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Microfluidic Step Emulsification: From Fundamental Understanding to the Fabrication of Functional Materials
- Doctoral Thesis
Rights / licenseIn Copyright - Non-Commercial Use Permitted
Microfluidics offers a fascinating playground to manipulate liquids. As a manipulating tool, it enables, for example, the production of size-controlled droplets. A large-volume production of monodisperse droplets is essential for industrial applications, as it allows for templating functional materials, such as microparticles, microcapsules, or porous structures. The monodispersity achieved through this technique enables precise control over droplet volumes, arrangement of droplets into periodic structures, and tailored release of microencapsulated substances. These features offer several benefits for pharmaceutical, cosmetic, and nutraceutical industries. Despite these promising prospects, microfluidic platforms are currently limited by difficulties in parallelizing emulsification processes. Parallelization approaches attempted so far require complicated 3D structures, are pressure-dependent and insufficiently robust, or lack a chemically inert embedding material. Among the several alternatives reported in the literature, step emulsification brings great advantages due to its scalability and pressure-independent droplet formation mechanism. This thesis presents a scalable method to fabricate single and double emulsions of many different fluids using step emulsification devices made in glass. These emulsions are used as templates to fabricate functional materials. Step emulsification devices in glass are fabricated by photolithography, wet etching, and thermal bonding processes. The resulting devices can be used to create functional microparticles and microdroplets, such as polymers, hydrogels, and nanoparticle-loaded emulsions. In addition to the synthesis of functional materials, the glass devices also enables the elucidation of the fundamental physical mechanisms underlying the droplet formation process and the effect of the wetting properties of the glass channels on the droplet size and accessible flow rates. With the use of high-speed imaging at up to 200’000 frames per second, we find that the droplet breakup process is described by two regimes. The initial wetting regime determines the droplet size and is dependent on the contact angle between the two fluids and the channel walls. After the droplet fluid fully de-wets the channel walls, a second regime characterized by a Rayleigh-Plateau type instability determines the droplet pinch-off. The droplet breakup is studied by combining microfluidic experiments with numerical, three-dimensional simulations. Based on these numerical and experimental results, a simple theory predicting the dripping-to-jetting transition as a function of the contact angle is presented. Our findings show that a contact angle higher than 120° is required for successful emulsification. Furthermore, we show that higher contact angles enhance the emulsification speed by shifting the dripping-to-jetting transition towards higher flow rates. This offers a powerful tool for engineers to scale up the process and achieve high droplet formation throughput. Besides the fundamental physics behind step emulsification, this thesis presents a new scaled-up process for the fabrication of monodisperse microcapsules. To reach that, two oppositely-functionalized step devices are connected in series to enable tandem emulsification in a two-step sequential process. The single droplets emulsified in the first device are re-injected into a second radially-shaped device. Such a radial arrangement ensures an equal distribution of the single emulsion towards the droplet makers of the second device. Double emulsion templates formed in the second device are consolidated through polymerization of the middle fluid to generate tailored microcapsules. By controlling the geometry of the two devices and the flow rates of the core and the middle fluids, microcapsules with designed size, shell thickness and number of cores can be produced. Double emulsions made by this approach may exhibit spherical or unusual multifaceted geometries depending on the number of cores. The production of 70 µm microcapsules at throughputs of 48 mL/h is eventually demonstrated using a scaled-up device with 800 droplet makers. Additionally to the large-volume production, the scaled-up device also allows for robust emulsification over more than 5 h. The combination of size control, throughput, and robustness offers the possibility to produce large quantities of microcapsules that can be incorporated into a polymeric matrix to create functional composites. To illustrate this possibility, we produced stress-responsive materials, which exhibit a color change upon a mechanical stress. This system could be potentially expanded to self-healing or stress-adaptive materials by utilizing microcapsules with tailored mechano-response. The scalability of microfluidic step emulsification demonstrated in this thesis fulfills the author’s initial interest in developing engineering tools to make monodisperse microparticles and microcapsules industrially feasible. Towards this goal, a fundamental understanding of the science behind step emulsification was shown to be essential to obtain microfluidic devices with robust and scalable operation. Hence, this thesis shows the benefit of combining interdisciplinary knowledge in physics, materials science, and engineering, as a means to address industrially-relevant challenges and demands. Show more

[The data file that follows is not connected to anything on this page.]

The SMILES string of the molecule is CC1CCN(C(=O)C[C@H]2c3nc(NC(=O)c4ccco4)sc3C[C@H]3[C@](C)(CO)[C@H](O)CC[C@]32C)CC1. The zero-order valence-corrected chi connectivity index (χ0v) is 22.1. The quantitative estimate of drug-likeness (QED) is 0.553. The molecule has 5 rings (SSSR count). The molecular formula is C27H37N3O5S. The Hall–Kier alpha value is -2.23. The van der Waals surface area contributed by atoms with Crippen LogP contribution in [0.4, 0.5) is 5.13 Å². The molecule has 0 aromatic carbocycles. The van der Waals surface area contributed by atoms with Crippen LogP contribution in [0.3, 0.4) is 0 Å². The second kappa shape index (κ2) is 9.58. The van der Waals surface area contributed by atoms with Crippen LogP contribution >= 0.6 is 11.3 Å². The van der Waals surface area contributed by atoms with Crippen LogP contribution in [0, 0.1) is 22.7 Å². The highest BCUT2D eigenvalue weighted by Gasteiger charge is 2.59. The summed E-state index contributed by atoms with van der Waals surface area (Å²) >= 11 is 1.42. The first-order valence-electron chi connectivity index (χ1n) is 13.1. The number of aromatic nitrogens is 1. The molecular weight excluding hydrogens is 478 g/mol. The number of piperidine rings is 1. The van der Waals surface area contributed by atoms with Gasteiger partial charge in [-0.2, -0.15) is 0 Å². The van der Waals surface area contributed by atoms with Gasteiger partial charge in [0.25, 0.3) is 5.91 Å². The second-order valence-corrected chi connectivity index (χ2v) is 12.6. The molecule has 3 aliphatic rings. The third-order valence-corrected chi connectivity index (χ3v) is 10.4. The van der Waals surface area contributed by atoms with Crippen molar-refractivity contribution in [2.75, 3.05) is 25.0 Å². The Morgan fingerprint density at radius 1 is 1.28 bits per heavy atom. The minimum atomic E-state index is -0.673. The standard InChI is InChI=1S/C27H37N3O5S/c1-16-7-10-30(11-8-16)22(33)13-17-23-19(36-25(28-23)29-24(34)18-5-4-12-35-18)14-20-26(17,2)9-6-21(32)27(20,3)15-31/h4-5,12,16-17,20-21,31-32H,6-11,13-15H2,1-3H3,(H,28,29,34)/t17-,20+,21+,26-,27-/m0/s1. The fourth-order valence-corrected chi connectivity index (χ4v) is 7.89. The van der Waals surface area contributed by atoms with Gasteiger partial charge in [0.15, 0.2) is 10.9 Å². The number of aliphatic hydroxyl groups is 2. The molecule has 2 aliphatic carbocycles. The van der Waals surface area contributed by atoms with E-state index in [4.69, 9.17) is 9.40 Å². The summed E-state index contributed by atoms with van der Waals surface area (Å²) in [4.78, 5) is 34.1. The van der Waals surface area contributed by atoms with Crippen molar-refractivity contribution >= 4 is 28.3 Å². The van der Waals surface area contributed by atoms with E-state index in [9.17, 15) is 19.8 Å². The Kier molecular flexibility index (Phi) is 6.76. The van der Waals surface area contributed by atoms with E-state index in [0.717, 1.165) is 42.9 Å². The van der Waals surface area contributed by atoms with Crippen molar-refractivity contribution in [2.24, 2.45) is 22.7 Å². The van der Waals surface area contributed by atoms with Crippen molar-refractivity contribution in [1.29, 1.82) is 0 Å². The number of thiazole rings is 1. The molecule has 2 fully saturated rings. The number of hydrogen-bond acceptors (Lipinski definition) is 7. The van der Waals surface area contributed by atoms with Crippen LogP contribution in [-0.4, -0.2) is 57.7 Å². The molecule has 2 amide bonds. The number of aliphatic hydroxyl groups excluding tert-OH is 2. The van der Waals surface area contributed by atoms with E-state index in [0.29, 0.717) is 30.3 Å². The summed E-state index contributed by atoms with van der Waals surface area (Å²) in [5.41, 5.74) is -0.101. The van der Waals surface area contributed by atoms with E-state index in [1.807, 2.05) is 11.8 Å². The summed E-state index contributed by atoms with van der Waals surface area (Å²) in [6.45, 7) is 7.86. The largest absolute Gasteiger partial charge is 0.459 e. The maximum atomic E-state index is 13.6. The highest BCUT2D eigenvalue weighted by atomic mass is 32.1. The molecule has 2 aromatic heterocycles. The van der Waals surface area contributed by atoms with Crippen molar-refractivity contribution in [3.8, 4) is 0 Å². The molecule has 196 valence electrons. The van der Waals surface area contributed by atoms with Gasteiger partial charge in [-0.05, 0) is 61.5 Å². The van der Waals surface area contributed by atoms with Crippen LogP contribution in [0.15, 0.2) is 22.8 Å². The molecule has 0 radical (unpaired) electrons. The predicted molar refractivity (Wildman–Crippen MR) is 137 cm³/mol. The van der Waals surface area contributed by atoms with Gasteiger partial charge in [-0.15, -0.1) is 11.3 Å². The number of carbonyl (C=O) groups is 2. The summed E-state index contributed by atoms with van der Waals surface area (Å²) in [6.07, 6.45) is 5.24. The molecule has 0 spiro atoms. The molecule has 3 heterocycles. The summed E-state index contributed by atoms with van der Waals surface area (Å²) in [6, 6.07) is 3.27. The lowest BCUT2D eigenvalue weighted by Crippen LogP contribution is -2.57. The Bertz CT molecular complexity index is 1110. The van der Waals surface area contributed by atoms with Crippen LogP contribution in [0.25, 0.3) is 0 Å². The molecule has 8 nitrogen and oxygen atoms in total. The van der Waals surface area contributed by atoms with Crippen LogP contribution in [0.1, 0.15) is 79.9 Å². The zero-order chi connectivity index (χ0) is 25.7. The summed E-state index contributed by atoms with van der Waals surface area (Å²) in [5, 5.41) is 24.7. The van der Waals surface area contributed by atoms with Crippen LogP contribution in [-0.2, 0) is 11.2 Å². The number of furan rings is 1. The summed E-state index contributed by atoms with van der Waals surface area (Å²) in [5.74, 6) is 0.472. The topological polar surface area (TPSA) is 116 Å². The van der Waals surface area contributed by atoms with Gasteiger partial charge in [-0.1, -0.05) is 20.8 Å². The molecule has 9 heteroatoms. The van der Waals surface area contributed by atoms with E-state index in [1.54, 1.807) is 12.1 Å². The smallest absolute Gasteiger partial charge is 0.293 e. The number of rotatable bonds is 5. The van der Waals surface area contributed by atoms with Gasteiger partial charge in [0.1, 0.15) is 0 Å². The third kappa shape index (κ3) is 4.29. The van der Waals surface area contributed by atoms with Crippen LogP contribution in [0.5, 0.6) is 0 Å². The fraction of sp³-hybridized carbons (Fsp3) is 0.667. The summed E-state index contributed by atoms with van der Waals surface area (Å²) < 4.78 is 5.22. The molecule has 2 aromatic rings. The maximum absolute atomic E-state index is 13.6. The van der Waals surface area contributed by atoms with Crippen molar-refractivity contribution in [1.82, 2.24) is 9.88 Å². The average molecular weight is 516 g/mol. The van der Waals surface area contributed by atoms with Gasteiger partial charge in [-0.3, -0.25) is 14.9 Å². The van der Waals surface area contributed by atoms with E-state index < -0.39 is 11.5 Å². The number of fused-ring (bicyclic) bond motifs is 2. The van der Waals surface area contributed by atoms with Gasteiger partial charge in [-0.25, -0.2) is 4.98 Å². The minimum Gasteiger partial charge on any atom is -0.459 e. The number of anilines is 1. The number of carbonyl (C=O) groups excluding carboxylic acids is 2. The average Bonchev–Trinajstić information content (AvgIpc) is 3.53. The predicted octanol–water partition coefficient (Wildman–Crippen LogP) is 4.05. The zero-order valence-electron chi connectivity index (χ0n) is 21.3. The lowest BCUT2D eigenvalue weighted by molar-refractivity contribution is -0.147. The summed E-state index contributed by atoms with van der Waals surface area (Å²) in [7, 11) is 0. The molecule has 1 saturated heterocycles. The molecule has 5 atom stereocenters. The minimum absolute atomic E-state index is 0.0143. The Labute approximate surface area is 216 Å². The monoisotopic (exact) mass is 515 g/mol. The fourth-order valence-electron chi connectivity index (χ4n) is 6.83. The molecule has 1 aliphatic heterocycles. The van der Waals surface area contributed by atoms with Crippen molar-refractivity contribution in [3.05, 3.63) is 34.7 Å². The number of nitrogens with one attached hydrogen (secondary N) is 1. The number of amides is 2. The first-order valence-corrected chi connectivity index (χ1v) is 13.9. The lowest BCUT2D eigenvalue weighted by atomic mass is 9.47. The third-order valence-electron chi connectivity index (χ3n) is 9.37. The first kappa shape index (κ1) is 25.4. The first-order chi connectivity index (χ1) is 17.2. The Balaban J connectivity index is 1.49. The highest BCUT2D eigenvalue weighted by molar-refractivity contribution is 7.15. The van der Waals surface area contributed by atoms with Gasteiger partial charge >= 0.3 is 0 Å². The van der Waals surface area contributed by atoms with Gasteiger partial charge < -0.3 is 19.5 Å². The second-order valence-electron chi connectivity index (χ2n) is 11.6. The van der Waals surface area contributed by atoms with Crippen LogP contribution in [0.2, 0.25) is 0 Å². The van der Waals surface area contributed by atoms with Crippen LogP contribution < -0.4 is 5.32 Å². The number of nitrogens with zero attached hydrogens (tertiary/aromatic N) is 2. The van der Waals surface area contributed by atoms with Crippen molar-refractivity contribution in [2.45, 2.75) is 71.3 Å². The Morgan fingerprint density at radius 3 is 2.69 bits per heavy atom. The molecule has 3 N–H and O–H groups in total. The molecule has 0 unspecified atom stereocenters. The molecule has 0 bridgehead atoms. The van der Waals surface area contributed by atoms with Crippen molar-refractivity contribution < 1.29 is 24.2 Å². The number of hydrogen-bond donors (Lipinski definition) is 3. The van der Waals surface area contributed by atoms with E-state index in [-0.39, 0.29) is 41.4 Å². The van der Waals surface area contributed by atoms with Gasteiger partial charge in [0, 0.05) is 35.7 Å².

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ContributorsExaminer: Studart, André R.
Organisational unit00002 - ETH Zürich
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